New doctor has previous ties with Oliver, Osoyoos

New doctor has previous ties with Oliver, Osoyoos

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Dr. Pardeep Dhillion is opening a medical practice at Desert Doctors Clinic in Osoyoos. He will also be working in emergency at South Okanagan General Hospital in Oliver. (Richard McGuire photo)

By Richard McGuire

Special to the Chronicle

Osoyoos is getting a new family doctor in mid-August as Pardeep Dhillon sets up a practice at the Desert Doctors’ Clinic.

He’s currently taking new patients.

Dhillon, who completed a two-year residency in Prince George, is not a stranger to this area.

He did a rotation last summer at the clinic working with Dr. Garnet Tarr.

His wife Raj grew up around Oliver, where her parents, Hardam and Bhupinder Dhaliwal, have an orchard, and he’s visited many times.

Dhillon plans to serve both communities, working in the clinic in Osoyoos and in emergency at South Okanagan General Hospital (SOGH) in Oliver.

Dhillon, almost 35, was born in Duncan on Vancouver Island, but moved to North Delta as a young boy and lived there most of his life.

He did four years of undergraduate training at Simon Fraser University, but he did his medical schooling mostly outside Canada.

Because of tough competition for spots at University of British Columbia (UBC), he opted to train at American University of the Caribbean School of Medicine on the Dutch island of St. Maarten.

After nearly two years, he completed the American board exams and went on to do his third and fourth years of medical school in the U.S., with additional training at Western and Dalhousie universities in Canada and nearly half a year in Slough, just outside London, England.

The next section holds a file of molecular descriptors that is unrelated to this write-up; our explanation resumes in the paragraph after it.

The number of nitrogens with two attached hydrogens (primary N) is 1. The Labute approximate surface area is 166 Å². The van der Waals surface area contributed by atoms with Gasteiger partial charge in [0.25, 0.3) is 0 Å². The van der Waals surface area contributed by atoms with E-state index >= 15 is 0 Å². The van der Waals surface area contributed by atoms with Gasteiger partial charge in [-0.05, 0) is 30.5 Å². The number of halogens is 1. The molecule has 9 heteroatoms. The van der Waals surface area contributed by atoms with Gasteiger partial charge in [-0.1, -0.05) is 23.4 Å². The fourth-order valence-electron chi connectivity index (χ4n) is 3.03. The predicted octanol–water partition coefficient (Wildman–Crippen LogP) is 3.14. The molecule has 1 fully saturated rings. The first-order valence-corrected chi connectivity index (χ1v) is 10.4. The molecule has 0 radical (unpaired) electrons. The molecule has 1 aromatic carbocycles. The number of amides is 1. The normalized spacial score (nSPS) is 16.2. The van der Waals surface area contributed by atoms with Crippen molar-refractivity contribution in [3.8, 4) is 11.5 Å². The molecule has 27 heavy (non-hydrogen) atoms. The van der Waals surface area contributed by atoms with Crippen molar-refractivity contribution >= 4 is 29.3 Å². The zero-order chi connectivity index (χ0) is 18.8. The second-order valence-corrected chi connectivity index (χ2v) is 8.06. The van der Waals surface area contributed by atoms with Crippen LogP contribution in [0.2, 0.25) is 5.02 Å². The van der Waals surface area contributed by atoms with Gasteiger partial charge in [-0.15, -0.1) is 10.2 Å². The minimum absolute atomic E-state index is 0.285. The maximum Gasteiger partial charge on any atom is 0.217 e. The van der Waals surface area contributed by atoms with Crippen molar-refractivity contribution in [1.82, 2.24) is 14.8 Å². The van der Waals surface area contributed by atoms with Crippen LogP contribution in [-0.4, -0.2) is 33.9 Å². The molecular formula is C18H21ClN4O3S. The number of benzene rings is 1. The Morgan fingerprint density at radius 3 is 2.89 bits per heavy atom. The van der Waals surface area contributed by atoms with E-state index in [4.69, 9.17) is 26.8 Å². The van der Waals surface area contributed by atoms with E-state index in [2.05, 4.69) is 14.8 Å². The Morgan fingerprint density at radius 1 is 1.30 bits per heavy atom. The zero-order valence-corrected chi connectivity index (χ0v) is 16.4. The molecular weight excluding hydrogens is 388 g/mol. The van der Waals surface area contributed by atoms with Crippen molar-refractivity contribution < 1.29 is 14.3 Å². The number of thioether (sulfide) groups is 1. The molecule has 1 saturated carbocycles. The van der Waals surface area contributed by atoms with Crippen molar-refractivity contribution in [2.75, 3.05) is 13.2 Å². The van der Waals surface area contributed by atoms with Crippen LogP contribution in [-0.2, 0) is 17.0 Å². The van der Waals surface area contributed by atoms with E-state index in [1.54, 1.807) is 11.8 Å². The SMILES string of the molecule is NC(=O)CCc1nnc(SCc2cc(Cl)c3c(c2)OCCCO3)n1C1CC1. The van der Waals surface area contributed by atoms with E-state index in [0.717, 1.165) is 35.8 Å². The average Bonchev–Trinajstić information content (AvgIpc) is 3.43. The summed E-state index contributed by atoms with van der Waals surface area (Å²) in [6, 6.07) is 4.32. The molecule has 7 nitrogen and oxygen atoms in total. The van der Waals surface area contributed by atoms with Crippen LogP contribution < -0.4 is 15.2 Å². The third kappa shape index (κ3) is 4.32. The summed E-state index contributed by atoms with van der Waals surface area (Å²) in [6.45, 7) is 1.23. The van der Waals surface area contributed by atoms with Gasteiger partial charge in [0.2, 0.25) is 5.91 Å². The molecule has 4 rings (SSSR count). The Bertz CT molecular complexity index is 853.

“I was all over the map,” he said. “I was quite the traveller.”

He has to think for a moment to recall the various U.S. locations where he trained: Baltimore; Chicago; Southfield, Michigan; Long Island, New York.

The many locations gave Dhillon a chance to experience how different hospital systems operate – the public system in Canada and the United Kingdom and the private system in the U.S.

“It was good to see the different challenges each system had,” he said. “It was an experience trying to be flexible and adaptable to little things that came along.”

He spent most of his two-year residency working in family medicine in Prince George, but chose Osoyoos last summer for the eight weeks he needed to spend in a smaller community.

“I always knew I wanted to come here,” he said. “My wife grew up here and it was always on my radar where I wanted to practice.”

During his time working with Tarr last summer, he discussed returning to Osoyoos to work. But there were still more hoops he had to jump through.

Because his residency through UBC was in Prince George, he was committed as an international graduate to work for Northern Health.

But Dhillon found another resident in Kelowna who was from Smithers and wanted to return to Northern Health to work.

The two residents were able to get government permission to swap places, so that the other resident could return north and Dhillon could work in the Okanagan.

A further hurdle came because Osoyoos and Oliver initially weren’t recognized by Interior Health as communities with a doctor shortage. But that too was resolved.

“I picked Osoyoos because it was familiar,” said Dhillon. “I had worked here for two months and had a great experience with Dr. Tarr.”

By working in emergency in Oliver, he said he’d be able to benefit both communities.

His fluency in Punjabi will allow him to serve the local Punjabi community in their own language, although he said his Punjabi isn’t perfect.

“My Punjabi skills are not 100 per cent,” he said. “But I’m pretty fluent. I speak to my parents and my in-laws in Punjabi, but I make little mistakes along the way… I think I can practice in Punjabi and it would be really helpful to that community as well.”

Dhillon said people can fill out a form at the clinic if they wish to become his patients. He prefers to take patients who don’t currently have a doctor.

In addition to working in family medicine, he’s looking forward to working in emergency.

“It’s always been something I’ve been interested in because it’s more hands-on,” he said, adding that the ability to work in emergency was another reason he wanted to come here.

He and his wife have one young daughter, not quite aged two, and they hope to have more children at some point.

“I plan to stay long-term as long as things go smoothly,” said Dhillon. “Even though my contract is only for two years, I plan to stay longer.”

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